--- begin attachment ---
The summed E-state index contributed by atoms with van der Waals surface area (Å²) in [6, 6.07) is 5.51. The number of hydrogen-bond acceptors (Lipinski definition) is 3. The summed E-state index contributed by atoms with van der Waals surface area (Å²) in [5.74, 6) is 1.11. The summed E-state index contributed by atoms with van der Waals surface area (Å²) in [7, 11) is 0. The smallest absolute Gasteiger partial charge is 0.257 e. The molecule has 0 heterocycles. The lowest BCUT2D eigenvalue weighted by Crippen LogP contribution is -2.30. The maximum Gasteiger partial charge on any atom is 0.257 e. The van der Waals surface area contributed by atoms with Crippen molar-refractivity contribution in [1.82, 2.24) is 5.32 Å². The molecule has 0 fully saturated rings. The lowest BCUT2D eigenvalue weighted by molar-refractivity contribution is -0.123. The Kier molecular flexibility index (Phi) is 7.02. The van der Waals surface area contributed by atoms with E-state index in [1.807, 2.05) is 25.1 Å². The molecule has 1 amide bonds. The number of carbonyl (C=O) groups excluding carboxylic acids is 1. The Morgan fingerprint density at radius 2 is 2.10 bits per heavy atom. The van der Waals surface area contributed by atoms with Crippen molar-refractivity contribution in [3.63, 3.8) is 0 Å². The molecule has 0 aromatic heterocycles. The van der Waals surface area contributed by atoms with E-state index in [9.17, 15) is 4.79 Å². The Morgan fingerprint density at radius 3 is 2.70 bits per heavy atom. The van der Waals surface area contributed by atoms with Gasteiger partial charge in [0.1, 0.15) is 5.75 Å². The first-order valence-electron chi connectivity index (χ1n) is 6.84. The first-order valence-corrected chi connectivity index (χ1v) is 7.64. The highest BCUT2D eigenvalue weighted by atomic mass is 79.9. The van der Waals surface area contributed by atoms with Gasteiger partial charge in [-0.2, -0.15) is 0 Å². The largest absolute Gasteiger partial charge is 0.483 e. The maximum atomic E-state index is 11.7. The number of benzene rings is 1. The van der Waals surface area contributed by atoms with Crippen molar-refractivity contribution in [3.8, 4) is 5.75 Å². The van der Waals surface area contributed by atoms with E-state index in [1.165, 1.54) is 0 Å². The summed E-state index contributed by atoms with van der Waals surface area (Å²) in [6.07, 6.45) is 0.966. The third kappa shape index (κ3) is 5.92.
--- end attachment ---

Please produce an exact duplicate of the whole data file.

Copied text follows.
The summed E-state index contributed by atoms with van der Waals surface area (Å²) in [6, 6.07) is 5.51. The number of hydrogen-bond acceptors (Lipinski definition) is 3. The summed E-state index contributed by atoms with van der Waals surface area (Å²) in [5.74, 6) is 1.11. The summed E-state index contributed by atoms with van der Waals surface area (Å²) in [7, 11) is 0. The smallest absolute Gasteiger partial charge is 0.257 e. The molecule has 0 heterocycles. The lowest BCUT2D eigenvalue weighted by Crippen LogP contribution is -2.30. The maximum Gasteiger partial charge on any atom is 0.257 e. The van der Waals surface area contributed by atoms with Crippen molar-refractivity contribution in [1.82, 2.24) is 5.32 Å². The molecule has 0 fully saturated rings. The lowest BCUT2D eigenvalue weighted by molar-refractivity contribution is -0.123. The Kier molecular flexibility index (Phi) is 7.02. The van der Waals surface area contributed by atoms with E-state index in [1.807, 2.05) is 25.1 Å². The molecule has 1 amide bonds. The number of carbonyl (C=O) groups excluding carboxylic acids is 1. The Morgan fingerprint density at radius 2 is 2.10 bits per heavy atom. The van der Waals surface area contributed by atoms with Crippen molar-refractivity contribution in [3.63, 3.8) is 0 Å². The molecule has 0 aromatic heterocycles. The van der Waals surface area contributed by atoms with E-state index in [9.17, 15) is 4.79 Å². The Morgan fingerprint density at radius 3 is 2.70 bits per heavy atom. The van der Waals surface area contributed by atoms with Gasteiger partial charge in [0.1, 0.15) is 5.75 Å². The first-order valence-electron chi connectivity index (χ1n) is 6.84. The first-order valence-corrected chi connectivity index (χ1v) is 7.64. The highest BCUT2D eigenvalue weighted by atomic mass is 79.9. The van der Waals surface area contributed by atoms with Gasteiger partial charge in [-0.2, -0.15) is 0 Å². The largest absolute Gasteiger partial charge is 0.483 e. The maximum atomic E-state index is 11.7. The number of benzene rings is 1. The van der Waals surface area contributed by atoms with Crippen molar-refractivity contribution in [3.8, 4) is 5.75 Å². The van der Waals surface area contributed by atoms with E-state index in [1.165, 1.54) is 0 Å². The summed E-state index contributed by atoms with van der Waals surface area (Å²) in [6.07, 6.45) is 0.966. The third kappa shape index (κ3) is 5.92.